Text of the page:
Grupo Beta is viewed as a humanitarian organization helping immigrants to avoid getting caught in the crossfire between drug cartels south of the border. In Texas, though, it is seen by many as part of an illegal pipeline, sending undocumented immigrants and drugs into the United States, backed and funded by the government of Mexico.
The National Institute of Migration in Mexico supports Grupo Beta, which might be the only place immigrants in the state of Tamaulipas can find relief. The state lies across the border from the south-east region of Texas that includes cities such as Laredo, McAllen and Brownsville. The agency, created 25 years ago to help Tijuana cope with the enormous numbers of immigrants passing through, later expanded to deal with Mexico’s northern and southern borders.
Critics argue that the agency is complicit in the breaking of US laws. National Border Patrol Council vice president, Shawn Moran, says the agency was created with good intentions but has seen many organization members caught smuggling. Supporters believe it now serves a vital function. Former Border Patrol sector chief, Victor Manjarrez, of the Center for Law & Human Behavior at El Paso’s University of Texas, agrees, adding that such activities are now rare.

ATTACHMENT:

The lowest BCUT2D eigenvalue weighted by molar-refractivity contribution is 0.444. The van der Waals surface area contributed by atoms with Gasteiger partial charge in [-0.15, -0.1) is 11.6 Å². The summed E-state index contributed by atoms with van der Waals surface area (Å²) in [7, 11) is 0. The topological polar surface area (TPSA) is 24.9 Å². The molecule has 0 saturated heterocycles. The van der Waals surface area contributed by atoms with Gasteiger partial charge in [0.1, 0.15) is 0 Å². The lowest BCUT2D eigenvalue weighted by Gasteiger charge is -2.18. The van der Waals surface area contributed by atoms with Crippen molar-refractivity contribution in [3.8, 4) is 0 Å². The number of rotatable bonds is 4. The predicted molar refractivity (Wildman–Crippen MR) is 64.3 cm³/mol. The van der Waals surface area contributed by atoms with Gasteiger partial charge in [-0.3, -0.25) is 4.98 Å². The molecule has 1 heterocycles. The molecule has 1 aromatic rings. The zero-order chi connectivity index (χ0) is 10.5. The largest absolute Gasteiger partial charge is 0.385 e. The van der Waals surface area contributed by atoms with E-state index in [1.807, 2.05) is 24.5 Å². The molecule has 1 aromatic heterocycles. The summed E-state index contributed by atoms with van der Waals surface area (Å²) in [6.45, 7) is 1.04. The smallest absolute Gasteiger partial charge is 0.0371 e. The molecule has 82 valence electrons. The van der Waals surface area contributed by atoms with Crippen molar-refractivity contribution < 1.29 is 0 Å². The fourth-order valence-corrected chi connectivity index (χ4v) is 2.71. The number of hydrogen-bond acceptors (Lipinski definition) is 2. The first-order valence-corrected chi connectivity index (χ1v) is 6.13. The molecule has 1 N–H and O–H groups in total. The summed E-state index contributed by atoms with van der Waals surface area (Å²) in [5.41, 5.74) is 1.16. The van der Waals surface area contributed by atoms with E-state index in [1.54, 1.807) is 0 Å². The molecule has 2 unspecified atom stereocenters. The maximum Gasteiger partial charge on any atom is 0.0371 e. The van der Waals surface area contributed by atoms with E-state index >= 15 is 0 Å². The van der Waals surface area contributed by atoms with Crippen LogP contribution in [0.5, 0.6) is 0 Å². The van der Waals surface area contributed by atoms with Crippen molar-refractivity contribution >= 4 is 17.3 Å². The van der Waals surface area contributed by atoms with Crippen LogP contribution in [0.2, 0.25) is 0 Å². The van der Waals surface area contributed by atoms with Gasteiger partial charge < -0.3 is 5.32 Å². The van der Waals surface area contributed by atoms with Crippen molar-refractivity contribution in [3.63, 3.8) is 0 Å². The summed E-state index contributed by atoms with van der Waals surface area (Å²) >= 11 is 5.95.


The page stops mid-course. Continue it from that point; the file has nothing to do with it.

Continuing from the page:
Moran says he sympathizes with Grupo Beta agents who may be reluctant to become involved with criminal situations, given that the Mexican government has stripped them of guns and their former law enforcement authority. The flood of immigrants shows no sign of slowing, according to Border Patrol figures.